Our Lady of Guadalupe

“Our Lady,” by Alma Lopez

[Below is a reflection I wrote for Pacific School of Religion‘s campus chapel service dedicated to Our Lady of Guadalupe.]

Good morning and welcome to our chapel service in celebration of Our Lady of Guadalupe. I want to specifically thank Fr. Eddie for joining us here today. We are so grateful to get to spend this time with you. I also want to welcome those of you who have never been to a worship service centered around Marian devotion before. As a Catholic and as a feminist Marian devotion is at the center of my spiritual practice, and I feel so blessed to be able to celebrate Our Lady of Guadalupe with my PSR community.

Our Lady of Guadalupe is only one of the many Marian apparitions that Catholics celebrate. Like Jesus born in a manger, Mary first makes herself known not to lords and princes but to young girls, simple peasants and victims of foreign occupation. While Mary’s concern for the poor and oppressed has been shown in all of the Marian apparitions, I find it most powerfully true in the story of Our Lady of Guadalupe.

The feast day of Our Lady of Guadalupe (which was celebrated yesterday) celebrates when Mary, the mother of God, appeared to St. Juan Diego in the 1500’s. As an indigenous Mexican peasant living under Spanish colonization, Juan Diego would have been familiar with the blond-haired, blue-eyed depictions of Mary that can often be found covering our church walls, even today. However, when he encountered Our Lady she came to him as a dark-haired, dark-skinned woman who could have easily been a member of his own family. When Mary asked Juan Diego “am I not your mother?” he could see that of course she was.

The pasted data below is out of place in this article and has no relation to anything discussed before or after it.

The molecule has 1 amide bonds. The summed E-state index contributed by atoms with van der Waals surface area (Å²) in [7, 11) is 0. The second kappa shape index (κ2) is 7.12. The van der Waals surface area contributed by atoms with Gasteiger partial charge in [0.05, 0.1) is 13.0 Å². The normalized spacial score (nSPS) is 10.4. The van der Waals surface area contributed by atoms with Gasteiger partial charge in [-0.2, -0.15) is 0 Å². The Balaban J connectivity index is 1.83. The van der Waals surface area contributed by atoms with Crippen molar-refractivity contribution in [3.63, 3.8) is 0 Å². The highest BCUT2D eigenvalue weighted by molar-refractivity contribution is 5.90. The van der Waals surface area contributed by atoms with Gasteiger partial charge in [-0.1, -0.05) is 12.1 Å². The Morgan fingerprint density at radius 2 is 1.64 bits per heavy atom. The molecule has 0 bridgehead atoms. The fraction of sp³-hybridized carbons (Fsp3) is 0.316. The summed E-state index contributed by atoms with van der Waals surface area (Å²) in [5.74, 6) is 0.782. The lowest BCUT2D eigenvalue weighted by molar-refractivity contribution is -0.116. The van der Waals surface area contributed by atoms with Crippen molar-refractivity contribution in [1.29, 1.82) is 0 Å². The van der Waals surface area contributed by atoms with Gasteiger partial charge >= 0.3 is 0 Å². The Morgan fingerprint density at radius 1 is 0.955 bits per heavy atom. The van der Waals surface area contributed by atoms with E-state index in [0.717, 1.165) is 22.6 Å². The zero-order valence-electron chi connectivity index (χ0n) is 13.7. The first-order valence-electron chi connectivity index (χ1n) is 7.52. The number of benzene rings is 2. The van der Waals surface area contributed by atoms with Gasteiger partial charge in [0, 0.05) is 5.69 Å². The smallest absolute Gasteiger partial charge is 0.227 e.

Our Lady of Guadalupe entered in to colonized Mexico to tell Juan Diego that he, too, was made in the image of God, and I feel her presence still advocating for the oppressed today. I believe that Our Lady of Guadalupe celebrates the radical diversity found in the Roman Catholic Church and she encourages me to work for a day when our leadership better reflects that diversity. Like any good mother, she reminds me of my belovedness and assures me of my place in this family.

As we enter into this service, I invite you to reflect on the ways that you may see Mary working in our world today. How is she affirming your place as God’s beloved child, and how is she challenging you to build a world where all are recognized as children of God?

Mujerista theologian and Catholic laywoman Clarissa Pinkola Estes gives us this advice about how to recognize the presence of Our Lady of Guadalupe in our own lives. She says:

You will recognize her on sight,

for She is a woman

who looks just like you

and all that you love.

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